St. James 5th, 6th, and 7th graders have worked together to put on a science and engineering festival. Included in their discovery museum are a geodesic dome planetarium, an augmented reality sandbox, and a marble run. There are mysteries to solve, design challenges to conquer, and fossils to dig.
The most impressive part, while not visible, is how the students have worked together to come up with the plan, tests their ideas, and solve problems to put on this school-wide community event. Dawson Palmer, a student whose main focus was building the geodesic dome planetarium, found the project to be a great team building exercise. However, building it was not without its challenges. “It took us a week to cut and score the pieces, and then another couple of days to put it together,” Dawson said. “The most challenging part was figuring out the support system to make sure it stayed up. We were excited to finish it.”
These projects were the product of several months of research in preparation for Science Olympiad. Science Olympiad is a nationwide science competition for middle school and high school students. St. James students compete in 23 different events. In February, the students attended the regional competition in Ft. Worth and from there 30 teams out of 107 that are selected to go to the state competition. St. James was one of these 30 teams. “To prepare for the competition, we take each student’s interests, and then divide and conquer,” said St. James science teacher, Nicole Ayers.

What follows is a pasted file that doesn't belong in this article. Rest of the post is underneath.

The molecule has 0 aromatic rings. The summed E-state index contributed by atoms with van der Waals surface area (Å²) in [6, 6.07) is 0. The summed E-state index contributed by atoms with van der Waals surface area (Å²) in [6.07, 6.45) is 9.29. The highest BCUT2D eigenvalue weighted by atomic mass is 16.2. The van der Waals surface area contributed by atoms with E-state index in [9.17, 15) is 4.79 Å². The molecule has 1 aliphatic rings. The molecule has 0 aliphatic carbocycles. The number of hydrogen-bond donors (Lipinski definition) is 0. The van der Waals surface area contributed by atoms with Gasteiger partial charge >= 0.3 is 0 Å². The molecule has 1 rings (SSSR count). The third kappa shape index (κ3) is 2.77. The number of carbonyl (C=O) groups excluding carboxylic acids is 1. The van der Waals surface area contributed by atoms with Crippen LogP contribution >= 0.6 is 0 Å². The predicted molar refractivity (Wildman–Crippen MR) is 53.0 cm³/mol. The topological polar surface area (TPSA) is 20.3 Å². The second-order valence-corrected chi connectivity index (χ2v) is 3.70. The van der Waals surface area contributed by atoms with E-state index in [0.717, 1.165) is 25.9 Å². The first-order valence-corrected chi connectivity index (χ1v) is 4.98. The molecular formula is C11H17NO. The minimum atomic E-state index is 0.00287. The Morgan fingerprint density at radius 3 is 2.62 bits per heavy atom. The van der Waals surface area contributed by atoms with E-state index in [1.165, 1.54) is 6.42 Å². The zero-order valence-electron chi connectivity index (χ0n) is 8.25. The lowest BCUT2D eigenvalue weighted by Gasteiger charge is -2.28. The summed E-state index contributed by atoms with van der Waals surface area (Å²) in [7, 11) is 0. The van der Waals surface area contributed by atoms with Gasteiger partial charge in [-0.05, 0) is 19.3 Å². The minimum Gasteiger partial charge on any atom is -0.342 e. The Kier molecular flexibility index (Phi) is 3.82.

After returning from the competition, the students wanted to turn their research into an exhibit that they could share with the younger students and other community members. “These projects are the result of a few weeks in the making as far as assembly is concerned, but several months in the making of research,” said Ayers. “They’ve turned their research into larger, more interactive exhibit to share with everyone.”
The middle school students will be presenting and working with the younger students on March 29, from 1:00-3:00.